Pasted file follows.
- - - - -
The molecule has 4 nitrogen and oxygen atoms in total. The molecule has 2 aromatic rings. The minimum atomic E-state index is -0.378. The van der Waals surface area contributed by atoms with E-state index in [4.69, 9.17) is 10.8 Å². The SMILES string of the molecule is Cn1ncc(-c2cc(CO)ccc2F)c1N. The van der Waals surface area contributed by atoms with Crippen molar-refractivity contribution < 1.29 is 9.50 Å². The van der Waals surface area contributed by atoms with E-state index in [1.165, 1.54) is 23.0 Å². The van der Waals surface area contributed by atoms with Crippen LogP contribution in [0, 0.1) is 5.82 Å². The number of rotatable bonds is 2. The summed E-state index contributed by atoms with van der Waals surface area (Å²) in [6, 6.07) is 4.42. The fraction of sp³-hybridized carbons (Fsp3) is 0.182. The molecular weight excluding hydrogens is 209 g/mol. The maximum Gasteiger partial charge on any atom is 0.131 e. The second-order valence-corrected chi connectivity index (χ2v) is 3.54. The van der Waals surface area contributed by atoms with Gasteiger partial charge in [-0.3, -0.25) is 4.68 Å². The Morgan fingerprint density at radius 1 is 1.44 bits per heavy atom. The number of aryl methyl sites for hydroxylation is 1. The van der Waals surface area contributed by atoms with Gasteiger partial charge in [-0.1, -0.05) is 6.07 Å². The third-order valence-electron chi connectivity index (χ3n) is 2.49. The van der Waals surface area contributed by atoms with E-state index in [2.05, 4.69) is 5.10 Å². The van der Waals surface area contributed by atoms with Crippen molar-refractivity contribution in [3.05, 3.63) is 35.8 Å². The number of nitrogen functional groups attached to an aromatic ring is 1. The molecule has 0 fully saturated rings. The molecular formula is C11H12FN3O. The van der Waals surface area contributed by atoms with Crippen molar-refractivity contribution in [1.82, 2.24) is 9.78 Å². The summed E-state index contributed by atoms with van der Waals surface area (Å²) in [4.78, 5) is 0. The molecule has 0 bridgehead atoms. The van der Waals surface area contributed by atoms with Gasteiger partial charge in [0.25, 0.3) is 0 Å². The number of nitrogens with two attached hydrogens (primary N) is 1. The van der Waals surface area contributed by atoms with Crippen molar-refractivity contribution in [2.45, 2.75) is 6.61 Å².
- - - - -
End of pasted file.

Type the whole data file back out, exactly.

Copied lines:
The molecule has 4 nitrogen and oxygen atoms in total. The molecule has 2 aromatic rings. The minimum atomic E-state index is -0.378. The van der Waals surface area contributed by atoms with E-state index in [4.69, 9.17) is 10.8 Å². The SMILES string of the molecule is Cn1ncc(-c2cc(CO)ccc2F)c1N. The van der Waals surface area contributed by atoms with Crippen molar-refractivity contribution < 1.29 is 9.50 Å². The van der Waals surface area contributed by atoms with E-state index in [1.165, 1.54) is 23.0 Å². The van der Waals surface area contributed by atoms with Crippen LogP contribution in [0, 0.1) is 5.82 Å². The number of rotatable bonds is 2. The summed E-state index contributed by atoms with van der Waals surface area (Å²) in [6, 6.07) is 4.42. The fraction of sp³-hybridized carbons (Fsp3) is 0.182. The molecular weight excluding hydrogens is 209 g/mol. The maximum Gasteiger partial charge on any atom is 0.131 e. The second-order valence-corrected chi connectivity index (χ2v) is 3.54. The van der Waals surface area contributed by atoms with Gasteiger partial charge in [-0.3, -0.25) is 4.68 Å². The Morgan fingerprint density at radius 1 is 1.44 bits per heavy atom. The number of aryl methyl sites for hydroxylation is 1. The van der Waals surface area contributed by atoms with Gasteiger partial charge in [-0.1, -0.05) is 6.07 Å². The third-order valence-electron chi connectivity index (χ3n) is 2.49. The van der Waals surface area contributed by atoms with E-state index in [2.05, 4.69) is 5.10 Å². The van der Waals surface area contributed by atoms with Crippen molar-refractivity contribution in [3.05, 3.63) is 35.8 Å². The number of nitrogen functional groups attached to an aromatic ring is 1. The molecule has 0 fully saturated rings. The molecular formula is C11H12FN3O. The van der Waals surface area contributed by atoms with Crippen molar-refractivity contribution in [1.82, 2.24) is 9.78 Å². The summed E-state index contributed by atoms with van der Waals surface area (Å²) in [4.78, 5) is 0. The molecule has 0 bridgehead atoms. The van der Waals surface area contributed by atoms with Gasteiger partial charge in [0.25, 0.3) is 0 Å². The number of nitrogens with two attached hydrogens (primary N) is 1. The van der Waals surface area contributed by atoms with Crippen molar-refractivity contribution in [2.45, 2.75) is 6.61 Å².